General Varnum commanded the Rhode Island Brigade near the Star Redoubt, which was then known as Stephen's Fort. Fort Huntingdon stands nearby and was then a part of the same property which ran to the Schuylkill River where it connected with Sullivan's Bridge.
The Star Redoubt, a magazine fort, lies directly north of the David Stephens house. A spy was supposed to have been hung on this property during the time of the encampment. Most of the Courts Martial were held at Varnum's quarters.
Quote from Weedon's Orderly Book dated Jan. 17, 1778:
"The Brigadiers and Officers commanding Brigades are to meet at Gen'l. Varnum's quarters to consult and agree upon proper and speedy measures to exchange raw hides for shoes. They will as soon as possible critically examine into the state and condition of the arms in the respective brigades, and get those out of repair put in order as soon as possible and consult upon the most speedy method of procuring a sufficient number of proper sized bayonets to supply the deficiencies. The Gen'l desires that they will likewise agree upon the most proper and speedy means to have all the officers in their Brigades furnished with half spikes agreeable to Gen'l orders issued Dec. 22nd."
General Weedon's Orderly Book states:
"Feb. 8th, 1778. "The general officers are requested to meet at 10 oclock tomorrow at Gen. Varnum's quarters to take into consideration the propriety of altering the present rations. The Commissary General proposes that instead of the rations heretofore issued there should be issued a pound & a half of flour, one of beef, one and 3/4 salt pork & a certain quantity of spirits. Mr. Blaine will attend the meeting."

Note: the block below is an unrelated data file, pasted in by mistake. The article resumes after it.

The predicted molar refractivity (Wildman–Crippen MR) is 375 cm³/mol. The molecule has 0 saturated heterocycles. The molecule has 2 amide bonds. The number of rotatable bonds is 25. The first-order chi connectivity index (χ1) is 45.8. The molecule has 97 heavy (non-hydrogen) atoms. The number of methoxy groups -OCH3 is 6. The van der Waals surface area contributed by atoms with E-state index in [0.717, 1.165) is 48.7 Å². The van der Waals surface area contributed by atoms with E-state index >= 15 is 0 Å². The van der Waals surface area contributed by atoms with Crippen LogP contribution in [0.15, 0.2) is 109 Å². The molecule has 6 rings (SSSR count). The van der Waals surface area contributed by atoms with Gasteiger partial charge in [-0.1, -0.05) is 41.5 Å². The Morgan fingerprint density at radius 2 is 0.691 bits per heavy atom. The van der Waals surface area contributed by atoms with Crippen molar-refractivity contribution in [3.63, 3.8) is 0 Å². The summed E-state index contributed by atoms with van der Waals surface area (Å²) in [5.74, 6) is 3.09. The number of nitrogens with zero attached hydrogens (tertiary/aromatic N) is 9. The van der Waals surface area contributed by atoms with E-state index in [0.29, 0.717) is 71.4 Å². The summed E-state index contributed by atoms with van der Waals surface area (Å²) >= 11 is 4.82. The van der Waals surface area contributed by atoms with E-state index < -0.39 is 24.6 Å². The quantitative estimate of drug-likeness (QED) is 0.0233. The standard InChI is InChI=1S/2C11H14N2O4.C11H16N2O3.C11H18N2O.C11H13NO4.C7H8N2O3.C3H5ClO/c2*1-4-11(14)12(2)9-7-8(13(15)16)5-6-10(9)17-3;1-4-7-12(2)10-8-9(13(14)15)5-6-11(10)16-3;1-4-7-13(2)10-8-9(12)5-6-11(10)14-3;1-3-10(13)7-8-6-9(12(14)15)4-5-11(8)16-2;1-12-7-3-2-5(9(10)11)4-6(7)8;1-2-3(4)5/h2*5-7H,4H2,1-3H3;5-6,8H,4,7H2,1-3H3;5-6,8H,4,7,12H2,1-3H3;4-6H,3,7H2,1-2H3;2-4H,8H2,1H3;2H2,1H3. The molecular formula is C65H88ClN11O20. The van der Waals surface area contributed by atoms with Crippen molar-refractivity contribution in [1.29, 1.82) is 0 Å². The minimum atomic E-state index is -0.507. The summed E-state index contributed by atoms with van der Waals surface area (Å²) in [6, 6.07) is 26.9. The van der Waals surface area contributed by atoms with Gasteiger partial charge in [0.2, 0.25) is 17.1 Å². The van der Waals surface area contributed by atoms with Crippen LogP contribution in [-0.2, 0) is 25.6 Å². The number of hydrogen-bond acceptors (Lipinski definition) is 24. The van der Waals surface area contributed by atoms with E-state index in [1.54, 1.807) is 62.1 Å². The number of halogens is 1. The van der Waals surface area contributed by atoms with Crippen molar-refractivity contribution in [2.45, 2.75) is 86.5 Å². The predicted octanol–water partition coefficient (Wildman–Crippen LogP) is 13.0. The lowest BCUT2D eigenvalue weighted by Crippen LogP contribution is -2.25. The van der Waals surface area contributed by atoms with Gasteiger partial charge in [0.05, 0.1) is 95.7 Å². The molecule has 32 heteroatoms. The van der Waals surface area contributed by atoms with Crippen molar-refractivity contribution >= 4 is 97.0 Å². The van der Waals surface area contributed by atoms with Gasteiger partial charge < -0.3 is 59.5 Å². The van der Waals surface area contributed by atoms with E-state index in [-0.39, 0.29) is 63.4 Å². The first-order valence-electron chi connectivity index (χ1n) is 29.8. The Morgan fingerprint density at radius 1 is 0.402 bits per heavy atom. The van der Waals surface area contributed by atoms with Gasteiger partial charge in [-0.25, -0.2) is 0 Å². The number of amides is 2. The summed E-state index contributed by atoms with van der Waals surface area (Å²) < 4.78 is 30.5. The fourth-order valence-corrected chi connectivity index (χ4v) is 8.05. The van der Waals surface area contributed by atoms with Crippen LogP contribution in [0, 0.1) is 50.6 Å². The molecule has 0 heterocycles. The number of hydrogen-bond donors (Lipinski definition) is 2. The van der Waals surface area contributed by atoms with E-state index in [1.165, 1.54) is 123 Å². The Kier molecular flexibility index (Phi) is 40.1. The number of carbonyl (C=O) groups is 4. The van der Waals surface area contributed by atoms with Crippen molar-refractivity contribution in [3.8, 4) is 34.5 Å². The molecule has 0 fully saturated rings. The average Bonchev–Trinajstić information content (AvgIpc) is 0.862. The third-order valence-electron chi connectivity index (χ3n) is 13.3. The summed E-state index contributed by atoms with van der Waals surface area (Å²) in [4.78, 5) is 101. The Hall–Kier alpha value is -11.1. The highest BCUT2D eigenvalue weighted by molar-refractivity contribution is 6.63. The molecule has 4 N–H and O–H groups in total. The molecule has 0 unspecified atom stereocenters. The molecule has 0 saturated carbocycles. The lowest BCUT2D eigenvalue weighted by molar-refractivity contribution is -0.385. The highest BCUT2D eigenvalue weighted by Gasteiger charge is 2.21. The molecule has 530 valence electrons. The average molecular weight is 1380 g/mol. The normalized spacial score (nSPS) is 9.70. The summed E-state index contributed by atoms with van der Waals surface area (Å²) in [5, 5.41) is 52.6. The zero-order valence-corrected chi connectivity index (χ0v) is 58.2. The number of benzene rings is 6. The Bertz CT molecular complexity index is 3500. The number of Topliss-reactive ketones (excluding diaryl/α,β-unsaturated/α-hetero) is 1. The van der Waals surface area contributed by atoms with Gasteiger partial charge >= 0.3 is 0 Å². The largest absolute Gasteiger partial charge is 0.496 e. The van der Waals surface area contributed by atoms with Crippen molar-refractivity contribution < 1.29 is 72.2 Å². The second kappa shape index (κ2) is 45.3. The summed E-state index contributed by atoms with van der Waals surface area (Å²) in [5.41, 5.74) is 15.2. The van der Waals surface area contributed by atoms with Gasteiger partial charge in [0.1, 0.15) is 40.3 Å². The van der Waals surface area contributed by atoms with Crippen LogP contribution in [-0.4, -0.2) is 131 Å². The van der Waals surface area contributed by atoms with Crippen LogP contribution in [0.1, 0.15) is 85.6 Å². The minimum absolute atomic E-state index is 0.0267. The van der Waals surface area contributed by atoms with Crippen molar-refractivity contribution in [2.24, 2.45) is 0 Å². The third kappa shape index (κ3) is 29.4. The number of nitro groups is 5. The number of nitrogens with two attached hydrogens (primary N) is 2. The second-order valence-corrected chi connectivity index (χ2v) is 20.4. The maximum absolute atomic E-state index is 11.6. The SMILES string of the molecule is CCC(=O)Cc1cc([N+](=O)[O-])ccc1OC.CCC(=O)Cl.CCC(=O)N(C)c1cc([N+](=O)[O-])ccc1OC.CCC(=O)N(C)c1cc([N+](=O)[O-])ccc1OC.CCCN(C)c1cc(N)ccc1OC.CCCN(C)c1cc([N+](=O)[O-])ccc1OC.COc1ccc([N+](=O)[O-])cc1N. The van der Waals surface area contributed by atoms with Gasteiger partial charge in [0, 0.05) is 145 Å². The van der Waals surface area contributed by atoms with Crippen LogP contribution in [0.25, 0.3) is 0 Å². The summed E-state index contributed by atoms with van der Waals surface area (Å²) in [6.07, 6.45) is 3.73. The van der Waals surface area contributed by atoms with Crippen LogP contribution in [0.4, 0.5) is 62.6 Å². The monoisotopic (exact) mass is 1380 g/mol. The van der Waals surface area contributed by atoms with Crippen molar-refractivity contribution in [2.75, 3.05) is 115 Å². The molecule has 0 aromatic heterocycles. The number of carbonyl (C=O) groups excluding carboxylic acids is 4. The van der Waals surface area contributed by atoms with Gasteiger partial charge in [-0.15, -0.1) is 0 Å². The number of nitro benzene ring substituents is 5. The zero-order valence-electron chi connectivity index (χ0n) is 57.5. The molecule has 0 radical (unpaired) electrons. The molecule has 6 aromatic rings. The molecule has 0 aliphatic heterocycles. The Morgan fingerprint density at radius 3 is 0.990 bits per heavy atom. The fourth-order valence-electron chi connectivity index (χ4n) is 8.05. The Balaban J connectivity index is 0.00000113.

Weedon's Orderly Book, March 27th, 1778:
"Brigadiers and officers commanding Brigades meet at Gen. Varnum's Quarters at 11 oclock to receive assignments for the completion of the Interior line of Defense."
GENERALS McDOUGAL AND CONWAY AND COLONEL FORMAN
Brigadier Generals Alexander McDougal and Thomas Conway, Colonel David Forman, and, for a time, General von Steuben were quartered in huts on the north side of Bridgeport Road between the Gate house and Memorial Church.
These huts were east of Varnum's quarters and west of Huntingdon's quarters on the opposite side of the road.
Brigadier General Jedediah Huntingdon's quarters were just beyond the Valley Forge Memorial Chapel, across the road. It was acquired by the Park Commission in 1917 and is now a part of Valley Forge Park.